• dr. agreeable

      Two questions:
      1. Do you know the difference between fusion & fission?
      2. Do you know what a meltdown really means?

      • Gregory Savage

        Obviously not.

      • PittEngr

        Lance must have read the title and started commenting:
        “Fusion has long been an attractive energy source to physicists because such a reactor could theoretically run on the same kind of hydrogen found in ocean water, produce little waste and avoid a catastrophic meltdown because the process doesn’t lend itself to out-of-control chain reactions.”

    • Ken Esq

      I guess the reality of war didn’t apply to submarines…

      • Beltway Bandit

        No shit.

  • Max

    Evidently the idea of nuclear-powered aircraft has made a comeback with the TR-3B, because it is a reality.…

    • Thomas L. Nielsen

      “Reality” - you keep using that word; I do not think it means what you think it means” [/Inigo Montoya]

      Regards & all,

      Thomas L. Nielsen

      • Max

        Are you claiming is posting lies on its website?

        • blight_

          The Wikipedia link they cite is full of hypotheticals.

          • Max

            So the video on that link showing two black triangular craft rotating 360 degrees while sitting still in mid-air is not real, correct?

          • Max

            I just love how the deniers try to extricate themselves from an obvious dilemma. The evidence is right in front of their eyes, and is undeniable, yet they body-slam their brain into disbelief because “It can’t be true, because I don’t believe it! Oh wait, what did I just say?” lol

          • Thomas L. Nielsen

            “The evidence is right in front of their eyes, and is undeniable” - if you’re still referring to that amateur-night video, then obviously your definitions of “evidence” and “undeniable” differ considerably from mine.

            Regards & all,

            Thomas L. Nielsen

          • Max

            Like I said…lol

        • Thomas L. Nielsen

          The video on is about as convincing as coin marked “50 BC”: Blurry, no scale, no background, no way of telling if the objects are moving, hovering or just plain old CGI.

          And the linked Wiki article makes precisely zero mention of anti-gravity, and in fact it states that there is no evidence to support the existence of the TR-3.

          Regards & all,

          Thomas L. Nielsen

          • blight_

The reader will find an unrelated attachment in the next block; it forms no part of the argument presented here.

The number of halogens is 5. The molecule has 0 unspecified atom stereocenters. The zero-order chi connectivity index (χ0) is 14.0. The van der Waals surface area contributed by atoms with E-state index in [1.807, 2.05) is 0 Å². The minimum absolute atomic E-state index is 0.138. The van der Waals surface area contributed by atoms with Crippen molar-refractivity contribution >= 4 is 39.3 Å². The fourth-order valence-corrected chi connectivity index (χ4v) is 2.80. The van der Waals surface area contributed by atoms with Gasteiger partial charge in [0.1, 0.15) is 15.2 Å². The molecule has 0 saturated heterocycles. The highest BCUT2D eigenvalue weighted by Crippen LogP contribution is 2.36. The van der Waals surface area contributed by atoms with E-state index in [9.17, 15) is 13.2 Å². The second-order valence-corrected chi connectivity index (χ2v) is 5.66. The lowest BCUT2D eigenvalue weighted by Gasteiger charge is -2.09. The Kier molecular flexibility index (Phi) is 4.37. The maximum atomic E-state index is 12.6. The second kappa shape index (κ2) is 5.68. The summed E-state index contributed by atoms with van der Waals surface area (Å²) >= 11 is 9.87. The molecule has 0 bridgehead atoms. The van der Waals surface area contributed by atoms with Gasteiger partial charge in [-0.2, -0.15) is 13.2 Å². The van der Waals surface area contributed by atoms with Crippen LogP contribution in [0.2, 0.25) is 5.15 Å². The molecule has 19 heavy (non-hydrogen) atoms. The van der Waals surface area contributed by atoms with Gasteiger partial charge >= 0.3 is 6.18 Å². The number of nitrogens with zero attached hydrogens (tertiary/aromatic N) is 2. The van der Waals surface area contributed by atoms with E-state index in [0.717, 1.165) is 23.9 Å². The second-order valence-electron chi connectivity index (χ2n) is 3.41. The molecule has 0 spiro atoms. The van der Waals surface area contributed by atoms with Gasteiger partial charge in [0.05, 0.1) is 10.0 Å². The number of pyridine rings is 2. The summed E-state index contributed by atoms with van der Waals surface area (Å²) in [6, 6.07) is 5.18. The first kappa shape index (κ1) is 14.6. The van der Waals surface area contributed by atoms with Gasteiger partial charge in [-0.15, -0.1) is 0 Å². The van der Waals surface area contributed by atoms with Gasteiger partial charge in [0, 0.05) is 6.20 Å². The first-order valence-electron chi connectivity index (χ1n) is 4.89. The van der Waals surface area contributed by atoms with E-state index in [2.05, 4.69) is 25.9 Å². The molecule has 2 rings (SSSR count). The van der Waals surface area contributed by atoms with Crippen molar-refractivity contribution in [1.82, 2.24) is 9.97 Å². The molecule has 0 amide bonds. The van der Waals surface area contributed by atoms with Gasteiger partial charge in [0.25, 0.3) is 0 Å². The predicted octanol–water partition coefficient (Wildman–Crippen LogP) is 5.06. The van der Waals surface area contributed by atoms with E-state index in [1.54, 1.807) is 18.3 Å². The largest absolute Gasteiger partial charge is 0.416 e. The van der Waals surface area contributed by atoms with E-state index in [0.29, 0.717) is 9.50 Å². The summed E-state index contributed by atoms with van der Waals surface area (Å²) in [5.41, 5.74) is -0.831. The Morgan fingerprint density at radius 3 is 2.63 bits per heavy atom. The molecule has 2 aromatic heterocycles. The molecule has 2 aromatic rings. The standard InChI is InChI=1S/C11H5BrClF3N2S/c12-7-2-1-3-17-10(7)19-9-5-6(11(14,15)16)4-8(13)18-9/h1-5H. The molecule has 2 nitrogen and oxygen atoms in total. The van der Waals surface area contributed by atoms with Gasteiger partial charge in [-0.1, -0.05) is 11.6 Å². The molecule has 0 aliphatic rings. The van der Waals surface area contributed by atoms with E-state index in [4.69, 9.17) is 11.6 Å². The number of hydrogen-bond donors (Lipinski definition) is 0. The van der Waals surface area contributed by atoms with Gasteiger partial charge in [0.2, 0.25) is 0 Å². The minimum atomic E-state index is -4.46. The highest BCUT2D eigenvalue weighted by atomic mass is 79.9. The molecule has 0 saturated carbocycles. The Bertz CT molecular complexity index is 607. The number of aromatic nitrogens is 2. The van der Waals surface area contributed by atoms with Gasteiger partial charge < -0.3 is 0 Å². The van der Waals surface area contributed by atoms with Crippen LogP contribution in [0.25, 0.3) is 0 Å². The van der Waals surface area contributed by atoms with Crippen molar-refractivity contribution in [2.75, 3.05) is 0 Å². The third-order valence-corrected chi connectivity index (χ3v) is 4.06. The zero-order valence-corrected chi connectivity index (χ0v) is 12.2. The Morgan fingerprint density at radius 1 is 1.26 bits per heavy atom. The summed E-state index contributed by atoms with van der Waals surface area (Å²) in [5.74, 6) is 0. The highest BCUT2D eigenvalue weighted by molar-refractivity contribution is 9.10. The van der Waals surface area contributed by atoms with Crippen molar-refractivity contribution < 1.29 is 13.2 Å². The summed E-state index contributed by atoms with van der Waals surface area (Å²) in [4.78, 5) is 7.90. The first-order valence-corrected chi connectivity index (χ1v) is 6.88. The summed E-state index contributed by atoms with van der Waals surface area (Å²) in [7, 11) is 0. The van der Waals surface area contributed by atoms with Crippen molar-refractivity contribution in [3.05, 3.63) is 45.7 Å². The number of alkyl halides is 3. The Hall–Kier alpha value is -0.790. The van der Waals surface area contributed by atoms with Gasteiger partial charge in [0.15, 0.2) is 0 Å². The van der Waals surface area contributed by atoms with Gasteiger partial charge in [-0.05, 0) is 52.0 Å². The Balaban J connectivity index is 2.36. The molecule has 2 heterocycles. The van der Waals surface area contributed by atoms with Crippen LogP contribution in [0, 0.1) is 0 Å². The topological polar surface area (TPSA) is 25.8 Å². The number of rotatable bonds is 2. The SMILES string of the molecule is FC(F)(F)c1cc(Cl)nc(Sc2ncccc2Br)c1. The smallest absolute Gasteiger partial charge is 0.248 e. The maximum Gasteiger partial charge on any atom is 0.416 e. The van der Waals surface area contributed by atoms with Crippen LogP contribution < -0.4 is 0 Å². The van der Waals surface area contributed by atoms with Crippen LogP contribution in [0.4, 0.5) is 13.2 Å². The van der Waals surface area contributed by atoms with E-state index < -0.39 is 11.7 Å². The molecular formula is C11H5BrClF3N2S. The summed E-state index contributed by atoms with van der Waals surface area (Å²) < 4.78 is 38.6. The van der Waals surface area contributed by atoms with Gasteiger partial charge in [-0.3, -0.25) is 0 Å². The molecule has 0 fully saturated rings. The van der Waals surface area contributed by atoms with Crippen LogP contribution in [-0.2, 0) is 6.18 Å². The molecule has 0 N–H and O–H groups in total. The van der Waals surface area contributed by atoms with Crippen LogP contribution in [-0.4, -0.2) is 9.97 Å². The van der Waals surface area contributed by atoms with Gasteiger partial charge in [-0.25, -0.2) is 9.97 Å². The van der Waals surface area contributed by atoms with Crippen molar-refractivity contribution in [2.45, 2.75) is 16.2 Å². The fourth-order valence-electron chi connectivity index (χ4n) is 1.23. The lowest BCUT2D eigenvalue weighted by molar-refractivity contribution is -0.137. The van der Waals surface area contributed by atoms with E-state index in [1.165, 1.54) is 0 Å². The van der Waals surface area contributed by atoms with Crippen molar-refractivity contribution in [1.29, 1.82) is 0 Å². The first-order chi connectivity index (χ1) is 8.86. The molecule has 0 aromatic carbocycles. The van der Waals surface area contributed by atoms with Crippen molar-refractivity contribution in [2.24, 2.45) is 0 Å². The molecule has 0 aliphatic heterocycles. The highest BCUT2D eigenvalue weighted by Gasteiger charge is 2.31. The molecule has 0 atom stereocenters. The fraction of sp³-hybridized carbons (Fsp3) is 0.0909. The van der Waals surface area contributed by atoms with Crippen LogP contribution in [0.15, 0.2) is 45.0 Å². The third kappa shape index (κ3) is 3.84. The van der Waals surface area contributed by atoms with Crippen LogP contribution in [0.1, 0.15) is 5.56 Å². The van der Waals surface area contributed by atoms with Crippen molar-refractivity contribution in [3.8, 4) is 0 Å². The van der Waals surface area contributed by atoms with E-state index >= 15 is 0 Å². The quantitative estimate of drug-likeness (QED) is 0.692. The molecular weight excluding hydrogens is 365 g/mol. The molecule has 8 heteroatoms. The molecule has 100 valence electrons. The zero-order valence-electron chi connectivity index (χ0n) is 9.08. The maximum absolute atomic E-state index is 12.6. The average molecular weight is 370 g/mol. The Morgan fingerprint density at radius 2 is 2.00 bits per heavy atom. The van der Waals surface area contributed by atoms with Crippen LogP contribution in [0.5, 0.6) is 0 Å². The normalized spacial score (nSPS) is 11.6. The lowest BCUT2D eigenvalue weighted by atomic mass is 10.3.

“I saw this clip on youtube once…”

            Youtube, ergo, veritas.

  • tomatojuice

    Wait a minute, im kind of confused. The article reads:

    “National Ignition Facility, say they recently made a breakthrough by generating a fusion reaction that created more energy than it took in.”

    on the other hand, Joel Achenbach of The Washington Post said “Overall, the experiment still required far more energy than it produced”

    which is it?

    • Durandal

      Well, both sort of… It means we were very inefficient in starting the reaction, but the reaction itself made more energy than we put it. IE we spent 100 dollars to make a 1 dollar investment that resulted in 2 dollars,

      • Sev

        Well wait. Isn’t the energy from the lasers energy that we are putting INTO the reaction? This is hogwash. The reaction has to generate more energy than the ENTIRE system puts into creating it in the first place. There is no such thing as a free lunch and I think that’s a universal truth. Look at the Sun. It looks like it’s outputting more energy than what went into making it, but when you calculate the gravitational potential energy of the gas and the actual output from the Sun, you’ll see that there is still more energy being put into the reaction, though it is graviational.

        • ole perfesser

          You are entirely correct that there is no such thing as a “free lunch.” It all goes back to the First Law of Thermodynamics and even further back to the Law of Conservation of Matter, or Mass, and Energy (they are interchangeable according to E = MC^2). In any closed system matter and energy can neither be created nor destroyed. We always love the thought that we could create a system that would create free energy with no work, especially the thought of the perpetual motion “myth.” But unfortunately, the knowledge of basic college physics that truly educated people study (not the folks who stick to the humanities alone because they are “soft” and “easy”) as part of their education, reveals the reality that brings us “back to earth.” The amount of output energy produced in a system equals the input energy minus the work done.

          • Dfens

            You seriously can look at a formula with energy on one side of the equation and matter on the other and make a statement like, “In any closed system matter and energy can neither be created nor destroyed.” Holy f, where do you keep your brain?

    • Dave

      The fusion event produced more energy than what the lasers released into the hydrogen pellet. The total energy put into the system is a lot more than what the lasers shot into the hydrogen. In fact the article states only 1% of the laser energy went into the hydrogen. The rest went into the surrounding. In other words they have to make 100x more energy per fusion event to reach breakeven for the entire contraption.

      • Musson

        It was more like 1/1000th of the energy that went into the fusion.

    • blight_